The remuneration of directors of quoted companies has been a hot topic over recent years. As the recession began to bite, shareholders became frustrated with what they saw as a disconnect between overall company performance and director pay. Although quoted companies had to submit a directors’ remuneration report to an annual shareholder vote, that vote was only an advisory one and directors’ pay was not conditional on the report being approved.
The 2012 AGM season saw shareholder revolts at a number of high profile companies with remuneration reports failing to pass the advisory vote. Investor groups lobbied hard for reforms in this area and Autumn 2013 will see the dawning of a new era of shareholder control.
The all new remuneration report
The remuneration reports of quoted companies will now be split into two parts:
- a forward looking ‘Remuneration Policy’ which will include details of the company’s future remuneration policy and how the company proposes to pay directors, including every element of remuneration to which a director will be entitled; and
- an ‘Implementation Report’ providing information on how the Remuneration Policy was implemented in the last financial year. This will include a single figure for the total pay each director received that year.
NEW! Binding vote
The Remuneration Policy will now be subject to a binding shareholder vote at least once every three years. Shareholders will also have an annual advisory vote on the Implementation Policy and, if that vote is not passed, it will trigger a requirement for the company to submit its Remuneration Policy to a binding shareholder vote the following year.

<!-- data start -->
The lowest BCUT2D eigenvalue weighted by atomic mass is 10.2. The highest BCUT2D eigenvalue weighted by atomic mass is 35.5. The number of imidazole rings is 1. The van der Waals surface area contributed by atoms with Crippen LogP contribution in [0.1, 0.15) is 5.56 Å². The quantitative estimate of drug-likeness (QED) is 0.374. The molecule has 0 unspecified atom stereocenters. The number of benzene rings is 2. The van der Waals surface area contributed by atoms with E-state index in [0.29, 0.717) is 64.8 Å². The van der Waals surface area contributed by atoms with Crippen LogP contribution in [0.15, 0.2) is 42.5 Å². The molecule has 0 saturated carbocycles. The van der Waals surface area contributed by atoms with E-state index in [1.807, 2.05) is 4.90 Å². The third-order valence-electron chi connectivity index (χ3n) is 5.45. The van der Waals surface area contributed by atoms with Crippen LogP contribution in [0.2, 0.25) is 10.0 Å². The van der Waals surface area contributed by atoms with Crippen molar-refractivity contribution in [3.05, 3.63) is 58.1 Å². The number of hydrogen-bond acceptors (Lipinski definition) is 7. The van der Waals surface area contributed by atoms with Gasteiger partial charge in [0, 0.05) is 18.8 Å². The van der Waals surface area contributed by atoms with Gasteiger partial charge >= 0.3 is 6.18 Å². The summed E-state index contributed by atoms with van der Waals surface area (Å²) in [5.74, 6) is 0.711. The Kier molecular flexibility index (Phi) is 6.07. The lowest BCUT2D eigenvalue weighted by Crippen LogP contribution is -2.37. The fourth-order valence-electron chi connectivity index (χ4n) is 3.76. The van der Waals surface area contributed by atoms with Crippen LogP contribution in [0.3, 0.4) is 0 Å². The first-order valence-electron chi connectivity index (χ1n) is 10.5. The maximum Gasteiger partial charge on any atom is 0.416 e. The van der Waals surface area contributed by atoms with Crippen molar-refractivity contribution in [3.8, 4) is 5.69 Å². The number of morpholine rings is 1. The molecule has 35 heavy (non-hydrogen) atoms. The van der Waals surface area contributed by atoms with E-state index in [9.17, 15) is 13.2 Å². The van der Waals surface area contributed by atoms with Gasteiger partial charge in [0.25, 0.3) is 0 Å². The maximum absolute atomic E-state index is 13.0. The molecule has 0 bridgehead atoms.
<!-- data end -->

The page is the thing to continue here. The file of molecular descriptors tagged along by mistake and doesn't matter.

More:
NEW! Restrictions on payments
Of more significance for directors are the new restrictions on payments. Once these are in force, any remuneration or loss of office payment must be consistent with the Remuneration Policy approved by the shareholders. If a payment is made which is not consistent with that policy the company will be able to sue the director to recover the payment (and if the directors’ choose not to initiate such a claim, the shareholders will be able to do so themselves). Any director who authorised the unlawful payment may also find themselves in the firing line for losses suffered as a result.
Once the restrictions on payments come into effect, any obligation to make a payment to a director which is inconsistent with the approved Remuneration Policy will have no effect – even if it is included in the director’s service contract (unless the agreement was entered into prior to 27 June 2012).
Although all quoted companies are required to have a Remuneration Policy in place in their first financial year commencing after 1 October 2013, the Government is giving them time to prepare for the reforms by not introducing the new restrictions on payments until the second financial year commencing after that date.
This means that, for a quoted company with a typical 31 December year end, it will have to submit a Remuneration Policy for approval at its AGM held in Spring 2014. The restrictions on payments will then apply from 1 January 2015 (the start of the second financial year commencing after 1 October 2013). From that date, any remuneration or loss of office payment which is inconsistent with the Remuneration Policy, or which hasn’t been separately approved by the shareholders, will be unlawful.